U.S. oil firms use shale know-how to revitalize old limestone and clay oilfields

Using fracking as an Enhanced Oil Recovery method for wells that are not considered as "tight oil" or shale plays could turn out to be fairly significant in the near to mid future.

Adding shale oil & gas hydraulic fracturing technologies to old, existing wells, as an EOR method, could increase the amount of economically recoverable reserves from old wells.

U.S. oil firms use shale know-how to revitalize old oilfields

"After shale producers pushed U.S. oil and gas output to all-time highs, some are now taking what they have learned to fields that until recently were considered played out. 

If they are successful, the U.S. energy boom could find another gear as producers find profitable ways to extract the billions of barrels of oil remaining in older fields.

Production from the Austin Chalk jumped to 57,000 barrels per day (bpd) last year from 3,000 bpd five years ago and up 50 percent from the previous year, according to consultancy Wood Mackenzie, which expects rapid production gains to continue. ..."

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I am very excited to here this!  

I knew we were using fracking techniques in the Mississippi Lime and I'm happy to see these techniques be used in as many rock formations as possible.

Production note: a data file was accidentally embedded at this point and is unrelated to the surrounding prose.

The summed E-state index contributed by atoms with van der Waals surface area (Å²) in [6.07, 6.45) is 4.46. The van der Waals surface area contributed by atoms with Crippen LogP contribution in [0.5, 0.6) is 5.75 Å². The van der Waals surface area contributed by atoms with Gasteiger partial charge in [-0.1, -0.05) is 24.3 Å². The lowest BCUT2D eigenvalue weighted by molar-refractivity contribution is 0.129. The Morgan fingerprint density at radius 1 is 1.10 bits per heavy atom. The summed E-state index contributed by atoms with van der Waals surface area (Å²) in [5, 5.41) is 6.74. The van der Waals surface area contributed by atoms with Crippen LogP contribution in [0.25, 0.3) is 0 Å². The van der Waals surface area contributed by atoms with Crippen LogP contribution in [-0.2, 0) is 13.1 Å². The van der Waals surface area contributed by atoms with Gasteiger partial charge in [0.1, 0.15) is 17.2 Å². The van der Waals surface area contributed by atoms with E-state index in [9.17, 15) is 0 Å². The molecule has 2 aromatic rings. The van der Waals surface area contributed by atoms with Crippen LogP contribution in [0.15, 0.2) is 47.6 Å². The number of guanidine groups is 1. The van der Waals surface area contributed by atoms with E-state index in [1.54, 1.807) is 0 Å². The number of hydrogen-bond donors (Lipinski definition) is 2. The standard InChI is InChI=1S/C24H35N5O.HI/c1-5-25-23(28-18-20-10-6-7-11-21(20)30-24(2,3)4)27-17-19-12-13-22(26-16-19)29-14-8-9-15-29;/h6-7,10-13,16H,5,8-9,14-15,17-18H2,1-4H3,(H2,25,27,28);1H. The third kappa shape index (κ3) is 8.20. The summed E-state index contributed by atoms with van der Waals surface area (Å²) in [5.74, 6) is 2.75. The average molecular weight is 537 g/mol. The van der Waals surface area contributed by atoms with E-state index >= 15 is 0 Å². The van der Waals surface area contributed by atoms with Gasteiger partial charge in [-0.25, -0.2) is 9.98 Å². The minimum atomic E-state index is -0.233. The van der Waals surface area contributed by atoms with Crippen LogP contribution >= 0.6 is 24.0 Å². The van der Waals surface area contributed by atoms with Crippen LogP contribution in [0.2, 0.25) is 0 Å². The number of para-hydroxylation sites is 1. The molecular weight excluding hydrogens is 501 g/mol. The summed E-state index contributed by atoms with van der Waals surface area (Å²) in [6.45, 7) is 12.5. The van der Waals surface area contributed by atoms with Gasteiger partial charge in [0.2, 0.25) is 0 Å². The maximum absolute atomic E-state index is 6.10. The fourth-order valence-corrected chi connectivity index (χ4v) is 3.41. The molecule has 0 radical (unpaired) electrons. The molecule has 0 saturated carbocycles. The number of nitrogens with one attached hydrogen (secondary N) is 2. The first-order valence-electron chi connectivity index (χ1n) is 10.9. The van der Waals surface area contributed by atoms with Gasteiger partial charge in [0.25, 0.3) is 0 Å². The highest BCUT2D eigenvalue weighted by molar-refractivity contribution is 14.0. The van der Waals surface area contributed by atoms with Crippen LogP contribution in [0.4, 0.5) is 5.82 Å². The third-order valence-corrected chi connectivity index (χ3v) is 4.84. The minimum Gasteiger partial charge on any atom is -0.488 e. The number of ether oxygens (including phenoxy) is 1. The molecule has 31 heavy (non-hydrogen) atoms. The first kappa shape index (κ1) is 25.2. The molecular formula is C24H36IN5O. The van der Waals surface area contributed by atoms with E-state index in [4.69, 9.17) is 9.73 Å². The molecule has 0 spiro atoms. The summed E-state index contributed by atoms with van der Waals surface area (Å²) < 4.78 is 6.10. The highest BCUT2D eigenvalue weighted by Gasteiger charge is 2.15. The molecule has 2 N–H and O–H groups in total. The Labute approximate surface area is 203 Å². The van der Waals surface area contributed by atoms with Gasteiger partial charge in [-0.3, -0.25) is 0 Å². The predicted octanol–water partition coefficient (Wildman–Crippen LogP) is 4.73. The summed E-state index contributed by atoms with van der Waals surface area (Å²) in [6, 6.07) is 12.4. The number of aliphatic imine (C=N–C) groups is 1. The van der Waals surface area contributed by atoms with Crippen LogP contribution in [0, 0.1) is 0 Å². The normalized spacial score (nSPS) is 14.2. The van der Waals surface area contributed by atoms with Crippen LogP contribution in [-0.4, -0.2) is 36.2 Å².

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horizontal wells and multiple fracs - that's tight alright...

Not exactly EOR - it would be limited to fields with primarily depletion and no active aquifer. Although there are cases with favorable mobility ratios when enough oil can be produced to compensate for high water rates at the end of well life.

Devil is in details (which article is light on) - how much it cost to increase prod'n by 54K bopd?

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Have we tried large scale coal seam gas projects in the USA? My understanding is that it is the main onshore source in Australia.

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21 minutes ago, GeoSciGuy said:

Thanks, the Bloomberg article provides much more details, such as this:

"The average Austin Chalk well in Karnes County, Texas, breaks even at about $37 a barrel, Bloomberg New Energy Finance analyst Tai Liu estimated in an April report."

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33 minutes ago, ronwagn said:

Have we tried large scale coal seam gas projects in the USA? My understanding is that it is the main onshore source in Australia.

US is where CBM development started. It is out of favor because gas is dry (and cheap).

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20 minutes ago, Tom Kirkman said:

Thanks, the Bloomberg article provides much more details, such as this:

"The average Austin Chalk well in Karnes County, Texas, breaks even at about $37 a barrel, Bloomberg New Energy Finance analyst Tai Liu estimated in an April report."

lies, big lies, statistics, and breakeven price:)

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